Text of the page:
“But We’re Explorers!”: On Mass Effect: Andromeda and Colonialism
For me I think it all started with Civilization: Beyond Earth and by it I mean that colonialism saturation point with games. To be honest most games are tales of white saviors and colonialism, but that particular iteration of Civilization was one that I had been anxiously awaiting since it was first announced at on the game cons so I was just that much more disappointed. I thought that I was in for a whole new world, literally. After over a decade of playing the turn based strategy game and cursing the name of Gandhi at every turn, I was finally going to be able to take my political show on the road…or rather to space.
The first time I sat down to play was with Alex. We prepared ourselves for one of our multiplayer matches and as our ships landed on our new homeworld we quickly came to realize that something was amiss. Homeworlds that we had to establish because (as cliche as it sounds) we had already, for all intents and purposes, destroyed earth. We soon learned that the indigenous beings were not happy that we had “discovered” their planet and that they were attacking us was because we were invading their world and destroying the flora and fauna in order to build our own colonies. The whole scenario became even more disturbing when we discovered that if you killed “too many” of the beings the leaders of the other colonies would come on-screen and ask that you stop murdering them. That game disturbed me, and not in a good way. So while I had played 100s of hours of previous games in this series, I tapped out on Beyond Earth at less than 10. Willing colonization and genocide was just not something I was okay with doing.
Considering all of this, when Dia Lacina’s piece, “Why I’m giving ‘Mass Effect: Andromeda’ A Hard Pass,” popped up last week I was able to understand where she was coming from to a certain extent. Much of who were are as humans helps us decide what is and isn’t tolerable to us, so when Lacina, as a Native woman, dropped a big old bucket of nope on Mass Effect: Andromeda mere moments into the game I could sympathize. (It’s my lived experience that makes the idea of Cuphead unbearable to me, but I don’t begrudge anyone else playing it if/when it actually releases.) My reaction to Mass Effect was a bit different, and some of the reason for this might be that 1. my cultural connection to colonization is not the same; 2. I was already a huge fan of the Mass Effect series; and 3. the rhetorical scholar in me could not help but to see where the game went after the marketing declared that players were going to have to “Fight for a new home”. I wanted to give Bioware the chance to make me (and other gamers playing) the chance to ask ourselves some incredibly hard questions about our ethical positioning and to see how they rewarded or punished us for those choices (or at the very least give me fodder for much rhetorical analysis).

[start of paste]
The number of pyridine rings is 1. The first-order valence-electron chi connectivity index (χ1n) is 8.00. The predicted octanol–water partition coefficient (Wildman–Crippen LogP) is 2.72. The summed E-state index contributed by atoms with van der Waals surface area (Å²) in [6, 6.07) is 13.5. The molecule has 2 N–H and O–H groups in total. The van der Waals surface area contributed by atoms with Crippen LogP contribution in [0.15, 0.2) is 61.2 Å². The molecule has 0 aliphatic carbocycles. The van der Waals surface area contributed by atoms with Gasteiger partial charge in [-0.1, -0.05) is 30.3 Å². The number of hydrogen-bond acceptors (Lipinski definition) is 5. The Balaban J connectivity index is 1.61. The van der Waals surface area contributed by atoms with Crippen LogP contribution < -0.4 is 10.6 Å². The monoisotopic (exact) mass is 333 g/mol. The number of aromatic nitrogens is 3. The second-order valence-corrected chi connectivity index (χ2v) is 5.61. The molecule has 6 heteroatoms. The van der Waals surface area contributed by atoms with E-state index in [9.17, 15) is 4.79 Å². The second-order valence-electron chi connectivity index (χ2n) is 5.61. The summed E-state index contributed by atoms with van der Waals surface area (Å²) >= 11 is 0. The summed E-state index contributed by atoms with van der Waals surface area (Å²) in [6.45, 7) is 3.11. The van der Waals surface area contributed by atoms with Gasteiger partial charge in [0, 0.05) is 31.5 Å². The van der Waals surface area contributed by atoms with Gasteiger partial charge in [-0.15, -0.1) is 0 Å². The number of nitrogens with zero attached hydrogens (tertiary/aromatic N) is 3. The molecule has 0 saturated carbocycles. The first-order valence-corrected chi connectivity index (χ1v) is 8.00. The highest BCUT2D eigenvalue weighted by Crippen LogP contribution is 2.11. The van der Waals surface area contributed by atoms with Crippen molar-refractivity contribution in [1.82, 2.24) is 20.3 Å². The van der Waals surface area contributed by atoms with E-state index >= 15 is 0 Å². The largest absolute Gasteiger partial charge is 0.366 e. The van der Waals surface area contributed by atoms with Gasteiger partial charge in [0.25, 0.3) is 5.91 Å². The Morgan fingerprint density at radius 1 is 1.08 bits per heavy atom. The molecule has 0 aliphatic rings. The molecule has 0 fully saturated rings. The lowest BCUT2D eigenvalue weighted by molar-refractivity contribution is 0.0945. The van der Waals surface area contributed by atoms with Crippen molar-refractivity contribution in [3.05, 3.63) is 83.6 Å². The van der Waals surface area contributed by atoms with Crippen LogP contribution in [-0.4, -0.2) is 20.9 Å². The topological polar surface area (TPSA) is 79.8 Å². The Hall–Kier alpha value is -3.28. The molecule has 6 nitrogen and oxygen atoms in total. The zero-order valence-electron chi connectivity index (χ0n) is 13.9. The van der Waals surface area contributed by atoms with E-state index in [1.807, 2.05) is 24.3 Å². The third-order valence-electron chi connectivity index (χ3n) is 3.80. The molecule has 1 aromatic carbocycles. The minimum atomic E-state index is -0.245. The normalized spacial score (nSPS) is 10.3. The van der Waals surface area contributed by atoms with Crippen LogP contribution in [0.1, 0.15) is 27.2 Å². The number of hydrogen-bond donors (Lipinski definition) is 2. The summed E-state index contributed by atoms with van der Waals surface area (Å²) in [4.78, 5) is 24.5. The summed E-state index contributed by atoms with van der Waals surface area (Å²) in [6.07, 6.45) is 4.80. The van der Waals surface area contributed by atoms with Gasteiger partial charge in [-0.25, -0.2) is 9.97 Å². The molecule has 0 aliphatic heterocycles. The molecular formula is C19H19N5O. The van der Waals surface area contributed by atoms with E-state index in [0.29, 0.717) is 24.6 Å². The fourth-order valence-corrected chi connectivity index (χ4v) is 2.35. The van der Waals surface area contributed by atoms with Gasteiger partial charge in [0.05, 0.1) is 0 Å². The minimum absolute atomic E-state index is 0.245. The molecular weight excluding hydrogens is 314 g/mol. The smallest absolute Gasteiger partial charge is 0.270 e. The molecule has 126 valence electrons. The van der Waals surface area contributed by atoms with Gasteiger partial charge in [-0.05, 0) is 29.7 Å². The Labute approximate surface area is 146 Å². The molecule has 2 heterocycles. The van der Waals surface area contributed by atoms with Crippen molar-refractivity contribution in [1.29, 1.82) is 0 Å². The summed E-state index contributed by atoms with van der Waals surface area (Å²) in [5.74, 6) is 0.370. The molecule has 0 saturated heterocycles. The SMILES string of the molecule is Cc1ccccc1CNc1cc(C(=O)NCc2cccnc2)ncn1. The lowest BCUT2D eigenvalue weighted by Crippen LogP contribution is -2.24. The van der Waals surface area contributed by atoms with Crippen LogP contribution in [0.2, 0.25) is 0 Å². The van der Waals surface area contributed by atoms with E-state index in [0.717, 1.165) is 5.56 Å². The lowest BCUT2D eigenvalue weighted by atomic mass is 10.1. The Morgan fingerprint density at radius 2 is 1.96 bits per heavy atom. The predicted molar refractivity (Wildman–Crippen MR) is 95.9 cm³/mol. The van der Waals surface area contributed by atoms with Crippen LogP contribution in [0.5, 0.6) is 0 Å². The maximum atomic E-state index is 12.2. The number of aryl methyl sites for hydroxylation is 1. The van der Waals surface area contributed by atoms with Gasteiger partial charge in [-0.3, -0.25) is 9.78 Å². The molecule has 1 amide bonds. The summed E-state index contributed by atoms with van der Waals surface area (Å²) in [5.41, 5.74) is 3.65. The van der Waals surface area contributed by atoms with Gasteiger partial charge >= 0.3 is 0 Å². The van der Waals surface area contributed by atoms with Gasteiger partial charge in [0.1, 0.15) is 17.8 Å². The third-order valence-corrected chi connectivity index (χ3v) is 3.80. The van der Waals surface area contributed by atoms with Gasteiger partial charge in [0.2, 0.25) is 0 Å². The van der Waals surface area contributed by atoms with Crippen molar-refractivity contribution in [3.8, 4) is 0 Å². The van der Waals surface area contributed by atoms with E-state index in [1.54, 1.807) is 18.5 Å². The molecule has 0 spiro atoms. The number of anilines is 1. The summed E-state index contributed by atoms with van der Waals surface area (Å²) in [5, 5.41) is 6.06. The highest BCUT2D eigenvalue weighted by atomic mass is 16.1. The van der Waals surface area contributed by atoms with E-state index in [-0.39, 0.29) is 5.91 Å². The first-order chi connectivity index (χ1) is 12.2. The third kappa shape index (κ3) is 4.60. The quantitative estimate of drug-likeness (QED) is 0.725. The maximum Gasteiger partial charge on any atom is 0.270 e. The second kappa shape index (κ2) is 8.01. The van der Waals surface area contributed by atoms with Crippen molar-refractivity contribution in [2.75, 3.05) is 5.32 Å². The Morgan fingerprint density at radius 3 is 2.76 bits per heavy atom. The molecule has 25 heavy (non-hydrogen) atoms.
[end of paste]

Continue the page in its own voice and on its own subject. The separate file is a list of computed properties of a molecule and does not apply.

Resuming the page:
[Danger light spoilers for the first 10-15 hours of the game ahead] At the time that I am writing this I have put just a little over 10 hours into the game in the last 2 days on top of the 10 hours that I played for the Early Access period. That’s not really much time at all, but some patterns seem to be unfolding for me. In the game, Bioware gives the player every opportunity to pay good lip service to anti-colonialism. As Pathfinder, Ryder declares that she understands why the game’s main antogonists, the Kett, are attacking them (before she learning that the Kett are not indigenous) because anyone would behave in the same way if aliens armed to the teeth invaded their planet. The choices (that are no longer tagged Renegade or Paragon, but rather emotional, logical, casual, professional…as if these things are separate and distinct) that you make allow you to verbally recognize that your very presence on the planet might be seen as an act of aggression and she acknowledges that we (as Pathfinder and team) are the aliens on this planet. So there is that, but I have to say that at this point I am not sure if that acknowledgement is going to make a bit of difference in terms of the future interaction with the actual indigenous flora and fauna.